Blended families, also known as stepfamilies, are those in which one or both of the parents have brought children from a previous relationship into a new marriage. In blended families, some or all of the children may not be the biological children of one of the parents, and this can lead to some challenging situations.
The number of stepfamilies in the U.S. continues to rise with the divorce rate, which stands at about 50 percent of marriages. But this has been a common part of our culture for decades; even as far back as the 1960s, around 30 percent of families included at least one child from a previous marriage.
If you’re starting a blended family, one of the most important things for you to do is remain patient. It could take several years for the members of your new family to settle in together and for new family traditions to be comfortably established. But it will be worth it in the end!
Another thing you’re going to need is a plan for consistent rules and discipline. Children need to have consistency in their lives, so it’s important to make sure you and your spouse are on the same page, as well as any other biological parents who might be involved in the situation.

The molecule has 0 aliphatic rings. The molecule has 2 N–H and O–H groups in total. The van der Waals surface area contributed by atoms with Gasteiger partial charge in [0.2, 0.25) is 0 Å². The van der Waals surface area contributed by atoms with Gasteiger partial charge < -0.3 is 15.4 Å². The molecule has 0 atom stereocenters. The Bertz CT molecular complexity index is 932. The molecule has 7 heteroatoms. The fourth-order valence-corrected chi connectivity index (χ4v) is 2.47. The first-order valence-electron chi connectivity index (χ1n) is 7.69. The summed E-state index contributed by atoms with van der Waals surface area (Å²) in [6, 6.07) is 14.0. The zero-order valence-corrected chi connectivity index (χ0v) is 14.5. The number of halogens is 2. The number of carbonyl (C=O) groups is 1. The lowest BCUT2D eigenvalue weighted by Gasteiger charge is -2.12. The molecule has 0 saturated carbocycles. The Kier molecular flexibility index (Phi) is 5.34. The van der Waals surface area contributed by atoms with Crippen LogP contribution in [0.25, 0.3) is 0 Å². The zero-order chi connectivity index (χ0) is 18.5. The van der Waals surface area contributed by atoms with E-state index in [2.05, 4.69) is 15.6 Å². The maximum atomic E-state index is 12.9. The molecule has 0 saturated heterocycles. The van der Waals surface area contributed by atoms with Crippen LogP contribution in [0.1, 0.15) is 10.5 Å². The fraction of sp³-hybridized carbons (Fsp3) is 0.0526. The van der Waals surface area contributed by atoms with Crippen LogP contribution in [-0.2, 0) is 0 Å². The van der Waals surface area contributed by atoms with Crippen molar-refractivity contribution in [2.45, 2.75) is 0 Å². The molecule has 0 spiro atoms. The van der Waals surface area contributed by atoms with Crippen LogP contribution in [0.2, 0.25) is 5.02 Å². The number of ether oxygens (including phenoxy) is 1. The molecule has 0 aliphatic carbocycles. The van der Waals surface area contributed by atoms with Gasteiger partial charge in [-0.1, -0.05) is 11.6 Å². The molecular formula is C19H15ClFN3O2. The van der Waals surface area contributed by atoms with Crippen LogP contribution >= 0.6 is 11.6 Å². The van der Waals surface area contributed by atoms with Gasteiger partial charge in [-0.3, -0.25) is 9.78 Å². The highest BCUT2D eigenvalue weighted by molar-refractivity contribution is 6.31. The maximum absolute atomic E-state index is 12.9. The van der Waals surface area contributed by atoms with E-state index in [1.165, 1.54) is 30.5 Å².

If you’re not sure how to get started, try sitting down with your blended family and developing a list of values you’d all like to live by. Once you have that, you’ll have an easier time agreeing on rules and discussing what will happen when family members break those rules.
Because being consistent is important, it’s also going to be necessary for you and your ex (or your new spouse and their ex) to be on the same page about some of these things. Try to be amiable about it, and don’t let your kids hear you talking badly about an ex. Tension over who likes whom and who struggles to get along with whom is one of the main sources of difficulty in a blended family.
If you’re having a particularly difficult time getting along with someone else in this difficult blended family situation, you might find therapy or family counseling helpful to get you back on the right path. Don’t be afraid to ask for help; we all need it sometimes!
We would like to thank one of our readers, Robbie Richards, for submitting the idea for this article. Robbie works with Rawhide Boys Ranch, a non-profit supporting at youth-risk youth in Wisconsin, and he made an amazing infographic to help people learn more about understanding and handling the challenges of blended families.
Check out the infographic below!
Do you have a story or idea you’d like to share with us? We’d love to hear about it in the comments!
Elizabeth Nelson is a wordsmith, an alumna of Aquinas College in Grand Rapids, a four-leaf-clover finder, and a grammar connoisseur. She has lived in west Michigan since age four but loves to travel to new (and old) places. In her free time, she. . . wait, what’s free time?